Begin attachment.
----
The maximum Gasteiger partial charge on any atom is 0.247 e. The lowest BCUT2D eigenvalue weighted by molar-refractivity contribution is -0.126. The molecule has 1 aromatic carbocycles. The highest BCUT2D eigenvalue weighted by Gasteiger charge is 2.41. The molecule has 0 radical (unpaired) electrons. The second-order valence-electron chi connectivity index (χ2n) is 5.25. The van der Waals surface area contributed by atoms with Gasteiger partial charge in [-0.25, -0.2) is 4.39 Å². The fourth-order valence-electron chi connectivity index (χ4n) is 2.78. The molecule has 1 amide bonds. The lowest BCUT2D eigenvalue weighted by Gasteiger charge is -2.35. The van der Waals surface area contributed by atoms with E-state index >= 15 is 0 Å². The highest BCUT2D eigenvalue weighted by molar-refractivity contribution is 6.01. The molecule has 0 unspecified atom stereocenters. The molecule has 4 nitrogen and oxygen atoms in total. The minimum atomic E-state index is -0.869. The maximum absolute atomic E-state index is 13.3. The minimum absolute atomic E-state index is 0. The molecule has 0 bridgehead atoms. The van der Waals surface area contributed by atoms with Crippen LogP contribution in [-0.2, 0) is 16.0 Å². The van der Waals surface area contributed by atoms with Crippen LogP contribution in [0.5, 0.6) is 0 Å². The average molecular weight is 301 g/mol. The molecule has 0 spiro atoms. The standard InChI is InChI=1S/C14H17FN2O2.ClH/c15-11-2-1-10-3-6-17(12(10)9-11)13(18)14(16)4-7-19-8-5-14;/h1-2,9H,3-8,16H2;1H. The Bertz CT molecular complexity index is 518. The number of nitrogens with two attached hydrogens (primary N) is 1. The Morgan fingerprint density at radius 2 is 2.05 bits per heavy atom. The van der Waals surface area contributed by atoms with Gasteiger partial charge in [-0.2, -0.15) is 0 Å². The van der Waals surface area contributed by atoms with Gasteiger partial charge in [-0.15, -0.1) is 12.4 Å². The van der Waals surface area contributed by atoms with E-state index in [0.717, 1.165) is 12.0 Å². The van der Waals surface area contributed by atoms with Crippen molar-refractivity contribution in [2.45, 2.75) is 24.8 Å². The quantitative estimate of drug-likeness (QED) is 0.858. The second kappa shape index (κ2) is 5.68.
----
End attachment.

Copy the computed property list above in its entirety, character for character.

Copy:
The maximum Gasteiger partial charge on any atom is 0.247 e. The lowest BCUT2D eigenvalue weighted by molar-refractivity contribution is -0.126. The molecule has 1 aromatic carbocycles. The highest BCUT2D eigenvalue weighted by Gasteiger charge is 2.41. The molecule has 0 radical (unpaired) electrons. The second-order valence-electron chi connectivity index (χ2n) is 5.25. The van der Waals surface area contributed by atoms with Gasteiger partial charge in [-0.25, -0.2) is 4.39 Å². The fourth-order valence-electron chi connectivity index (χ4n) is 2.78. The molecule has 1 amide bonds. The lowest BCUT2D eigenvalue weighted by Gasteiger charge is -2.35. The van der Waals surface area contributed by atoms with E-state index >= 15 is 0 Å². The highest BCUT2D eigenvalue weighted by molar-refractivity contribution is 6.01. The molecule has 0 unspecified atom stereocenters. The molecule has 4 nitrogen and oxygen atoms in total. The minimum atomic E-state index is -0.869. The maximum absolute atomic E-state index is 13.3. The minimum absolute atomic E-state index is 0. The molecule has 0 bridgehead atoms. The van der Waals surface area contributed by atoms with Crippen LogP contribution in [-0.2, 0) is 16.0 Å². The van der Waals surface area contributed by atoms with Crippen LogP contribution in [0.5, 0.6) is 0 Å². The average molecular weight is 301 g/mol. The molecule has 0 spiro atoms. The standard InChI is InChI=1S/C14H17FN2O2.ClH/c15-11-2-1-10-3-6-17(12(10)9-11)13(18)14(16)4-7-19-8-5-14;/h1-2,9H,3-8,16H2;1H. The Bertz CT molecular complexity index is 518. The number of nitrogens with two attached hydrogens (primary N) is 1. The Morgan fingerprint density at radius 2 is 2.05 bits per heavy atom. The van der Waals surface area contributed by atoms with Gasteiger partial charge in [-0.2, -0.15) is 0 Å². The van der Waals surface area contributed by atoms with Gasteiger partial charge in [-0.15, -0.1) is 12.4 Å². The van der Waals surface area contributed by atoms with E-state index in [0.717, 1.165) is 12.0 Å². The van der Waals surface area contributed by atoms with Crippen molar-refractivity contribution in [2.45, 2.75) is 24.8 Å². The quantitative estimate of drug-likeness (QED) is 0.858. The second kappa shape index (κ2) is 5.68.